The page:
One of the most common questions for parents searching for a bike for the kids is "how do I make sure I get the right size bike for my kid?"
At Prevelo, we try to keep bike sizing simple and predictable. We have a size guide to help you find the right bike. We are are going to break things down in a bit more detail here.
If you are confused about how bikes are sized, it's not your fault. The bike industry has different sizing conventions for different types of bikes. Mountain bikes, road bikes and kids bikes are all measured differently. Mountain bike frame sizes typically indicate the length of the seat tube (the tube that runs vertically down from the seat). Road bike frame sizes typically indicate the length of the top tube (the tube that connects the seat to the handlebar) in centimeters. And kids bike frames typically indicate the diameter of the wheel in inches.
So when we talk about kids bike sizes in terms of 14, 16, 20 or 24, those numbers indicate the diameter of the wheels on the bike in inches. Let's layout some of these bikes next to each other:
The problem is that wheel size is a pretty vague indication of size. As evidence of this, check out sizing guides for adult bikes. Many adult bike manufacturers will size a bike for an adult that is less than 5 feet tall and an adult that's over 6 feet tall using the same wheel size, but changing the frame geometry. So, while kids bike sizes are indicated by wheel size, wheel size alone is not a reliable indication of whether a bike will fit your young rider.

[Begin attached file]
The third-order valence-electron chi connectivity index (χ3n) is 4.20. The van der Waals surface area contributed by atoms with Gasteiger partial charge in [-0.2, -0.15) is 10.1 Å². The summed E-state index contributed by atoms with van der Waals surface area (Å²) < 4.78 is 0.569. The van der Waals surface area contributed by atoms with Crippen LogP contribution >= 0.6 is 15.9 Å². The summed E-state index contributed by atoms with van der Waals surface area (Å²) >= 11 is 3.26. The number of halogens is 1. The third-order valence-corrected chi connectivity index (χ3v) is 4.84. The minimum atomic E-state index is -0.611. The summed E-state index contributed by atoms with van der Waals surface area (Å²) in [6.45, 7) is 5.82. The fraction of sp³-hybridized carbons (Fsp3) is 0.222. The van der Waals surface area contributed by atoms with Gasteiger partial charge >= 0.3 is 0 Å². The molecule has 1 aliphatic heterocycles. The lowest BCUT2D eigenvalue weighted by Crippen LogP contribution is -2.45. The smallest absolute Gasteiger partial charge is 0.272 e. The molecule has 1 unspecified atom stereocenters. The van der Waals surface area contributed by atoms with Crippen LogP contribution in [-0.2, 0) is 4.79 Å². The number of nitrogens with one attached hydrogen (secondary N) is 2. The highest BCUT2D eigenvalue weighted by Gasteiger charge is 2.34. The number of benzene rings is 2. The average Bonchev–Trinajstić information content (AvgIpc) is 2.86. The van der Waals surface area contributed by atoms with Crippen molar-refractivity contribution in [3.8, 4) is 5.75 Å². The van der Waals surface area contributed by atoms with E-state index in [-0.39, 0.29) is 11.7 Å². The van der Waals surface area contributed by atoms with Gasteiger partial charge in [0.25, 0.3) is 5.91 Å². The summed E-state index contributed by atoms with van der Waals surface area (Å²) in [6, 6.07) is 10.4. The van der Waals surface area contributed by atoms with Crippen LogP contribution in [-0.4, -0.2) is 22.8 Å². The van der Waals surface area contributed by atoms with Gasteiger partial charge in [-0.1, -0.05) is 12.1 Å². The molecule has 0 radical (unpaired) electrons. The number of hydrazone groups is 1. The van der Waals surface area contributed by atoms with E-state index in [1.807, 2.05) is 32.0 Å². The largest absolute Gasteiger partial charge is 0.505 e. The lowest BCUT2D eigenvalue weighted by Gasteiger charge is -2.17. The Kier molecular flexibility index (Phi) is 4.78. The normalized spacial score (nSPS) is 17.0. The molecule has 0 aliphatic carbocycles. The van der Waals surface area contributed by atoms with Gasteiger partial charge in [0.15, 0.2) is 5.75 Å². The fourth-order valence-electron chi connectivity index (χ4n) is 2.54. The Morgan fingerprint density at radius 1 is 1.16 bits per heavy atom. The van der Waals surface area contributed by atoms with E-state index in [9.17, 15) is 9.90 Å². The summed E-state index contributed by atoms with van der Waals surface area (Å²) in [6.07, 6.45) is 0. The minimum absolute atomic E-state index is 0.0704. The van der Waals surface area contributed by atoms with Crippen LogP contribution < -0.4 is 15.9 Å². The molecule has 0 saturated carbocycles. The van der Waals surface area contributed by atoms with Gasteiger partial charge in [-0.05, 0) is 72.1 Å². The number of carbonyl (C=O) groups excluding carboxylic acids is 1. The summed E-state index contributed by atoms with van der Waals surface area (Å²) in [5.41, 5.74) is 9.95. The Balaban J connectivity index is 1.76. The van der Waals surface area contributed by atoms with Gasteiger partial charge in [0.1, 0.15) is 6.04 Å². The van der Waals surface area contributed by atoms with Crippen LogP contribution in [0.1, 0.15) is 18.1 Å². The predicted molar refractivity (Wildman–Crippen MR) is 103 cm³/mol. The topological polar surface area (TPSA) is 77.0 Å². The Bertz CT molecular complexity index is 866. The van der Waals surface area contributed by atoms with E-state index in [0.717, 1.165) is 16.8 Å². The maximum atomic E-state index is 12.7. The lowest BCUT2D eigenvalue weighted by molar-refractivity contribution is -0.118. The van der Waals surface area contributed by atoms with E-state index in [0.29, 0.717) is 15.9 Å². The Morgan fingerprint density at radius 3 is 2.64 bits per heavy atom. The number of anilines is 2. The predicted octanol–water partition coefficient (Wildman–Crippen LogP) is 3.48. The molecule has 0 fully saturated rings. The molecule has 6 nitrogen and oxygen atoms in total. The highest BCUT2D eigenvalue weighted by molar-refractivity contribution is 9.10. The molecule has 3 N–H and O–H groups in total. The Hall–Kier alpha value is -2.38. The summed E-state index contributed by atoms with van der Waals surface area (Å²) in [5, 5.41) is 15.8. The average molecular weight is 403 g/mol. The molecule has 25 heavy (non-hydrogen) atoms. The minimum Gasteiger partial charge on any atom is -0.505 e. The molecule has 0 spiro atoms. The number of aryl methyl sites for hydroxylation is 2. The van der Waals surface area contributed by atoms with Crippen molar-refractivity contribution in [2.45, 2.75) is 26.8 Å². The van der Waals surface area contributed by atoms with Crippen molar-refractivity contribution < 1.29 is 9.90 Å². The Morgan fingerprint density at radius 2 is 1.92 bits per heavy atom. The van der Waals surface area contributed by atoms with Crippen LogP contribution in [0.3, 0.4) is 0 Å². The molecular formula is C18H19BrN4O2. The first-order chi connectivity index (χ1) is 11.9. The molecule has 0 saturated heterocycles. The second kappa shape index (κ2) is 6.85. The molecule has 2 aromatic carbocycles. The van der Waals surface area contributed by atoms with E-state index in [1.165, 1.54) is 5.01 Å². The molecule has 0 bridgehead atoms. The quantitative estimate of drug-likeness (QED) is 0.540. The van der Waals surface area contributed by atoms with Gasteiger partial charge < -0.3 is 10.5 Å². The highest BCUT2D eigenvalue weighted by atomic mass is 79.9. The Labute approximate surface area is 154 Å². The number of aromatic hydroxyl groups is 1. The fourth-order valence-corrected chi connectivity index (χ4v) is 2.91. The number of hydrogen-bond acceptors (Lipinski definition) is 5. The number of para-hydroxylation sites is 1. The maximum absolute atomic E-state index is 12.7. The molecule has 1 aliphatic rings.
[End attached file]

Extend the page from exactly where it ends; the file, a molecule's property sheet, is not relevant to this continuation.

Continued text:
The solution here is to use a size chart. Most reputable kids bike brands provide size charts. But before we get to the size chart, let's talk about which factors about the rider are important.
At Prevelo, we think the most important measurement is inseam. If the bike is too big for the riders inseam, then the rider will have difficulty getting their feet on the ground - a fit which we don't recommend for many young riders. If the bike is too small for the rider's inseam, then the rider will be cramped, uncomfortable and inefficient. So this is really a critical measurement for children.
There are indeed other measurements that are significant. For example, the rider's torso length and arm length impact reach. However, if the bike fits the rider's inseam, reach is seldom outside of an acceptable range. Further, a child can ride a bike with suboptimal reach, but if height is not within an acceptable range, the bike is likely to be unrideable.
The second element we look at is rider experience. There's a progression that occurs with children on bikes.
Now that you have both rider inseam and experience handy you are equipped to size the bike. Many kid focused bike manufacturers will have a guide to help you find the correct size. Here is the Prevelo Size Guide:
|Approx. Rider Age
|Alpha Zero||12"||1½ +||12.5 to 16.5|
|Alpha One||14"||2½ to 4½||13.5 to 16|
|Alpha Two||16"||3½ to 6||16 to 18 with short seat post
(21.5 to 24 with long seat post)
|Alpha Three||20"||5 to 9||18 to 23|
|Alpha Four||24"||7 to 11||24 to 29|
|Zulu Three||20"||5½ to 9||21 to 26|
|Zulu Four||24"||8 to 11||24 to 29|
|Approx. Rider Age
|Alpha Zero||12"||1½ +||n/a|
|Alpha One||14"||2½ to 4½||13 to 16.5|
|Alpha Two||16"||3½ to 6||15 to 17.5 with short seat post
(20.5 to 23.5 with long seat post)
|Alpha Three||20"||5 to 9||17.5 to 22.5|
|Alpha Four||24"||7 to 11||23 to 28|
|Zulu Three||20"||5½ to 9||20 to 25|
|Zulu Four||24"||8 to 11||23 to 29|
If you have any doubt, make a quick phone call or email. Even if you choose to buy elsewhere, most reputable children's bike sellers are more than happy to help you find the right size. And since getting the right size helps minimize returns, most sellers have gotten pretty good at it!